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Australia made its reputation with American wine drinkers on a raft of good-value wines, especially Chardonnay that cost less than $10. Every year, however, a larger number of small-production, hand-crafted, highly individual wines are reaching our shores from across the Pacific. Many of these wines cost $20 to $30 and more. Many of them are gems waiting to be discovered.
The Australia wine industry has worked hard to satisfy a market of Aussies who like to drink wine and prefer to spend as little as possible on it. The past decade has seen an explosion of interest within Australia in wines that Americans like, too: Chardonnay and Cabernet Sauvignon. These two types, plus Australia's red wine specialty, Shiraz, make up the bulk of Down Under exports to the United States. Riesling is big in Australia itself, where it has long been the quaffing white wine of choice, but few brands bother to export the stuff in this direction.
Australia , like America, labels its best wines with varietal names. The rules are similar, in that varietal wines are made entirely or mostly from the single grape variety named on the front label. Often more than one variety is named, by order of amount: Shiraz-Cabernet has more Shiraz in it, and Cabernet-Shiraz has more Cabernet.
As anywhere else, the narrower and more prestigious the geographical appellation, the higher the price of the wine. As a result, most value-oriented wines carry broad appellations such as "South Eastern Australia," which encompasses a region nearly 600 miles wide, or simply " Australia."
Australian vineyards tend to produce grapes with prominent fruit flavors that bring a certain charm even to lesser wines. Aussie winemakers are also brilliant at blending wines from various regions and giving them judicious cellar treatments to achieve a consistent style. The best Chardonnays can hold their own against the best from Burgundy and California.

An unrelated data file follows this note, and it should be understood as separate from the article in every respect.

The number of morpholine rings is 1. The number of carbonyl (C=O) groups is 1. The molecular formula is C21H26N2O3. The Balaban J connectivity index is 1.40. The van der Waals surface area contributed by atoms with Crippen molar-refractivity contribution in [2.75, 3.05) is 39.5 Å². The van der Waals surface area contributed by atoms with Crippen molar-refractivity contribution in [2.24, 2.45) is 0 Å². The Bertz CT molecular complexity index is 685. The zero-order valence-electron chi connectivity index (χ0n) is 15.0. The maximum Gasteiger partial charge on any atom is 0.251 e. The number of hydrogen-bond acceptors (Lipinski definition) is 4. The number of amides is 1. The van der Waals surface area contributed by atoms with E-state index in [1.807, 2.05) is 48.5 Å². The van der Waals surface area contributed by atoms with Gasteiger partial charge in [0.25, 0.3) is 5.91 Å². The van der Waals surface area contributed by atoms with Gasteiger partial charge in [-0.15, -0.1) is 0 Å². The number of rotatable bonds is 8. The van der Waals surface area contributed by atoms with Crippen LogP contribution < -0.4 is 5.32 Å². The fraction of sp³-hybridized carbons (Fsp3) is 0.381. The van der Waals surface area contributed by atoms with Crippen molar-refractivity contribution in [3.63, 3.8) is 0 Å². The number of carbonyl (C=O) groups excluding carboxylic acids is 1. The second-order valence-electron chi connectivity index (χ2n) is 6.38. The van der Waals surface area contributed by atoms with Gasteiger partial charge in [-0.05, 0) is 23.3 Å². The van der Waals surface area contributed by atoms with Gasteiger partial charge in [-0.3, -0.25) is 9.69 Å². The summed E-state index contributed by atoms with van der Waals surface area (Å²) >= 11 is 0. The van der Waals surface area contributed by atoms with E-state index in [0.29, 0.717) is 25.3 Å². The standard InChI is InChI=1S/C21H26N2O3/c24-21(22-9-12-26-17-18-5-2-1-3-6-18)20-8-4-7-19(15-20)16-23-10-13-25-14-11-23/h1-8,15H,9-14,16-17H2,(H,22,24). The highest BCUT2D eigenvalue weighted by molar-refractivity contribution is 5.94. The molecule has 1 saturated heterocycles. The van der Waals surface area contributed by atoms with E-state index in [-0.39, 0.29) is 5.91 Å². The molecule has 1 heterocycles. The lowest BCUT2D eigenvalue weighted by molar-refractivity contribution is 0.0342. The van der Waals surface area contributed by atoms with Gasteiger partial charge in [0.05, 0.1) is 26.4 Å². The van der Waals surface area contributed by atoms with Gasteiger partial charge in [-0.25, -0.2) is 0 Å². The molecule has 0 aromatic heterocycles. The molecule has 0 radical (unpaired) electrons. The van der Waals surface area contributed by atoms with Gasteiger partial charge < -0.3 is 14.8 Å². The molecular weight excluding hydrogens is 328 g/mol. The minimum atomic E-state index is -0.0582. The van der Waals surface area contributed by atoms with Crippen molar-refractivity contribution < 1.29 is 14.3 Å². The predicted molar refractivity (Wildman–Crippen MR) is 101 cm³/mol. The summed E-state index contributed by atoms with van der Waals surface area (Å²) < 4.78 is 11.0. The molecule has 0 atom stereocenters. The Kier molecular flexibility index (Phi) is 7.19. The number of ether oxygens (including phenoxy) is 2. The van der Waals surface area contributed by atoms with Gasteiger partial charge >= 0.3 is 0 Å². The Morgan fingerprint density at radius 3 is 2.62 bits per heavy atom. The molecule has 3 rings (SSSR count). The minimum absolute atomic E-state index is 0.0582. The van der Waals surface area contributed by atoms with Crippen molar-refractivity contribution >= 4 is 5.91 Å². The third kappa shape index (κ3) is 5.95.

Other than Chardonnay, Sémillon is the white variety Aussies prize most, for the herbal, tobacco and lanolin flavors that sneak in around the fruit. At lower prices, however, we recommend their Sémillon blended either with Sauvignon Blanc or Chardonnay. The few Rieslings that make it across the Pacific are worth trying, too.
Among the reds, top honors go to Shiraz, which is the Australian term for Syrah, the prime grape variety of the Northern Rhone. Down Under versions tend to emphasize rich, mouth-filling fruit flavors in chewy, often sumptuous textures and structures. Penfolds Grange is the most famous and the list of other worthy Shirazes seems to double every year.
The best red wine values are often Cabernet-Shiraz blends, which tend to cost less than either varietal sold separately. Aussie Shirazes in the under $10 range tend to spill over with delicious fruit. The Cabernets edge toward supple drinkability as well. The blends, though less distinctive, are usually sturdy wines that should be drunk young.
Finally, don't miss the dessert wines. Australia makes some of the best in the world, including tawny Ports that match up very well with Portuguese bottlings at several times their prices. And the fortified Muscats may not be fashionable, but they are delicious.
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